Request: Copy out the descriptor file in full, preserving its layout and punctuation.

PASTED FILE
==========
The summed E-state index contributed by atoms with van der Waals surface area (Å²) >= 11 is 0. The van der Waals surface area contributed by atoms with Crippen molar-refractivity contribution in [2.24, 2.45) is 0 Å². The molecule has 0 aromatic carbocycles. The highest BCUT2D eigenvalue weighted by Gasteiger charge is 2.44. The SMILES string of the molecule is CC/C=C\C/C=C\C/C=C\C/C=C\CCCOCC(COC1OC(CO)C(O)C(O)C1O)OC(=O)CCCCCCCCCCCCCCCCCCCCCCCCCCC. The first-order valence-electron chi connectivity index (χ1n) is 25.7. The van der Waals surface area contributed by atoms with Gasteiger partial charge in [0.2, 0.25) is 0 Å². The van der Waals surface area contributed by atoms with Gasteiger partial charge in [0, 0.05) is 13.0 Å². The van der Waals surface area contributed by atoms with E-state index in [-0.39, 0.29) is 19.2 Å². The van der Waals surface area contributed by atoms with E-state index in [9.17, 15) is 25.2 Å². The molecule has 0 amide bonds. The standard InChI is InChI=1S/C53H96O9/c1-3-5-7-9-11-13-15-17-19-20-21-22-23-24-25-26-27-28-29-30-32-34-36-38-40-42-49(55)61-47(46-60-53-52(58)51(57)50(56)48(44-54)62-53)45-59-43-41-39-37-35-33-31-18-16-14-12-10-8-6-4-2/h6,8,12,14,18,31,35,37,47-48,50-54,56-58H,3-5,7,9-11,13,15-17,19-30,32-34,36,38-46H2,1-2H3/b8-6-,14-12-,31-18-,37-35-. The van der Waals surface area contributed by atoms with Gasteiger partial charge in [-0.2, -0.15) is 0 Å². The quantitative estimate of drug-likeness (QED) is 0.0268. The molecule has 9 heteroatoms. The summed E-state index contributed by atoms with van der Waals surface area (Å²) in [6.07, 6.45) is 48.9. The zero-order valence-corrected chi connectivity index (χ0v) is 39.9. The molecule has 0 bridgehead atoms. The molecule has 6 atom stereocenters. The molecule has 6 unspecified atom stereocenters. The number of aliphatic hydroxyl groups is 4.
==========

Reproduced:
The summed E-state index contributed by atoms with van der Waals surface area (Å²) >= 11 is 0. The van der Waals surface area contributed by atoms with Crippen molar-refractivity contribution in [2.24, 2.45) is 0 Å². The molecule has 0 aromatic carbocycles. The highest BCUT2D eigenvalue weighted by Gasteiger charge is 2.44. The SMILES string of the molecule is CC/C=C\C/C=C\C/C=C\C/C=C\CCCOCC(COC1OC(CO)C(O)C(O)C1O)OC(=O)CCCCCCCCCCCCCCCCCCCCCCCCCCC. The first-order valence-electron chi connectivity index (χ1n) is 25.7. The van der Waals surface area contributed by atoms with Gasteiger partial charge in [0.2, 0.25) is 0 Å². The van der Waals surface area contributed by atoms with Gasteiger partial charge in [0, 0.05) is 13.0 Å². The van der Waals surface area contributed by atoms with E-state index in [-0.39, 0.29) is 19.2 Å². The van der Waals surface area contributed by atoms with E-state index in [9.17, 15) is 25.2 Å². The molecule has 0 amide bonds. The standard InChI is InChI=1S/C53H96O9/c1-3-5-7-9-11-13-15-17-19-20-21-22-23-24-25-26-27-28-29-30-32-34-36-38-40-42-49(55)61-47(46-60-53-52(58)51(57)50(56)48(44-54)62-53)45-59-43-41-39-37-35-33-31-18-16-14-12-10-8-6-4-2/h6,8,12,14,18,31,35,37,47-48,50-54,56-58H,3-5,7,9-11,13,15-17,19-30,32-34,36,38-46H2,1-2H3/b8-6-,14-12-,31-18-,37-35-. The van der Waals surface area contributed by atoms with Gasteiger partial charge in [-0.2, -0.15) is 0 Å². The quantitative estimate of drug-likeness (QED) is 0.0268. The molecule has 9 heteroatoms. The summed E-state index contributed by atoms with van der Waals surface area (Å²) in [6.07, 6.45) is 48.9. The zero-order valence-corrected chi connectivity index (χ0v) is 39.9. The molecule has 0 bridgehead atoms. The molecule has 6 atom stereocenters. The molecule has 6 unspecified atom stereocenters. The number of aliphatic hydroxyl groups is 4.